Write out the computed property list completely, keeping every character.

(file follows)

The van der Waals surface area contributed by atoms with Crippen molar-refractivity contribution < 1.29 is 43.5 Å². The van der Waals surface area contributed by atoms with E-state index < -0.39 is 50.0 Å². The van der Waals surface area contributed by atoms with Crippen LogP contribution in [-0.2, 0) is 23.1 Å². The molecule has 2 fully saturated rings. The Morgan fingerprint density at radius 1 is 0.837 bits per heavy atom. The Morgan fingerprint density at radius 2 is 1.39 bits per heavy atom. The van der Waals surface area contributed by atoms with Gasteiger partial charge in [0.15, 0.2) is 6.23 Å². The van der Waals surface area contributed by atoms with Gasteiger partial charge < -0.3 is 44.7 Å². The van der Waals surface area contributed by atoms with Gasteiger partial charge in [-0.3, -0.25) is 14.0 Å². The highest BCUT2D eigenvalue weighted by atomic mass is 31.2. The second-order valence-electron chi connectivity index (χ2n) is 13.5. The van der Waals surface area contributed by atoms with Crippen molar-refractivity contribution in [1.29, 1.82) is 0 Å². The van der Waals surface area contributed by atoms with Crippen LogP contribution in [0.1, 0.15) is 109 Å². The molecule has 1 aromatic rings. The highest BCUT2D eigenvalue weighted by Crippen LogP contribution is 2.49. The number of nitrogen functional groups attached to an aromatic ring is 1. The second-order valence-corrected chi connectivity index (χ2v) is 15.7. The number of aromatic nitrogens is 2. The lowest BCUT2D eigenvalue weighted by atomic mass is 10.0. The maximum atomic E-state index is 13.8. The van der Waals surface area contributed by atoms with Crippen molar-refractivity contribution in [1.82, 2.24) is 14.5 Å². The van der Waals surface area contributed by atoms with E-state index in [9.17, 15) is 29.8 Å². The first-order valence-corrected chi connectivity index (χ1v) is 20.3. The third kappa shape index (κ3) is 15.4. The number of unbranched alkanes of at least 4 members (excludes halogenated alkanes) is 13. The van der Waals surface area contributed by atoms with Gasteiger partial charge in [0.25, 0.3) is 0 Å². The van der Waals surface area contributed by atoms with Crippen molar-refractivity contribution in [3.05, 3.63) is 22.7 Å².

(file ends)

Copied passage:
The van der Waals surface area contributed by atoms with Crippen molar-refractivity contribution < 1.29 is 43.5 Å². The van der Waals surface area contributed by atoms with E-state index < -0.39 is 50.0 Å². The van der Waals surface area contributed by atoms with Crippen LogP contribution in [-0.2, 0) is 23.1 Å². The molecule has 2 fully saturated rings. The Morgan fingerprint density at radius 1 is 0.837 bits per heavy atom. The Morgan fingerprint density at radius 2 is 1.39 bits per heavy atom. The van der Waals surface area contributed by atoms with Gasteiger partial charge in [0.15, 0.2) is 6.23 Å². The van der Waals surface area contributed by atoms with Gasteiger partial charge < -0.3 is 44.7 Å². The van der Waals surface area contributed by atoms with Gasteiger partial charge in [-0.3, -0.25) is 14.0 Å². The highest BCUT2D eigenvalue weighted by atomic mass is 31.2. The second-order valence-electron chi connectivity index (χ2n) is 13.5. The van der Waals surface area contributed by atoms with Crippen molar-refractivity contribution in [1.29, 1.82) is 0 Å². The van der Waals surface area contributed by atoms with Crippen LogP contribution in [0.1, 0.15) is 109 Å². The molecule has 1 aromatic rings. The highest BCUT2D eigenvalue weighted by Crippen LogP contribution is 2.49. The number of nitrogen functional groups attached to an aromatic ring is 1. The second-order valence-corrected chi connectivity index (χ2v) is 15.7. The number of aromatic nitrogens is 2. The lowest BCUT2D eigenvalue weighted by atomic mass is 10.0. The maximum atomic E-state index is 13.8. The van der Waals surface area contributed by atoms with Crippen molar-refractivity contribution in [1.82, 2.24) is 14.5 Å². The van der Waals surface area contributed by atoms with E-state index in [9.17, 15) is 29.8 Å². The first-order valence-corrected chi connectivity index (χ1v) is 20.3. The third kappa shape index (κ3) is 15.4. The number of unbranched alkanes of at least 4 members (excludes halogenated alkanes) is 13. The van der Waals surface area contributed by atoms with Gasteiger partial charge in [0.25, 0.3) is 0 Å². The van der Waals surface area contributed by atoms with Crippen molar-refractivity contribution in [3.05, 3.63) is 22.7 Å².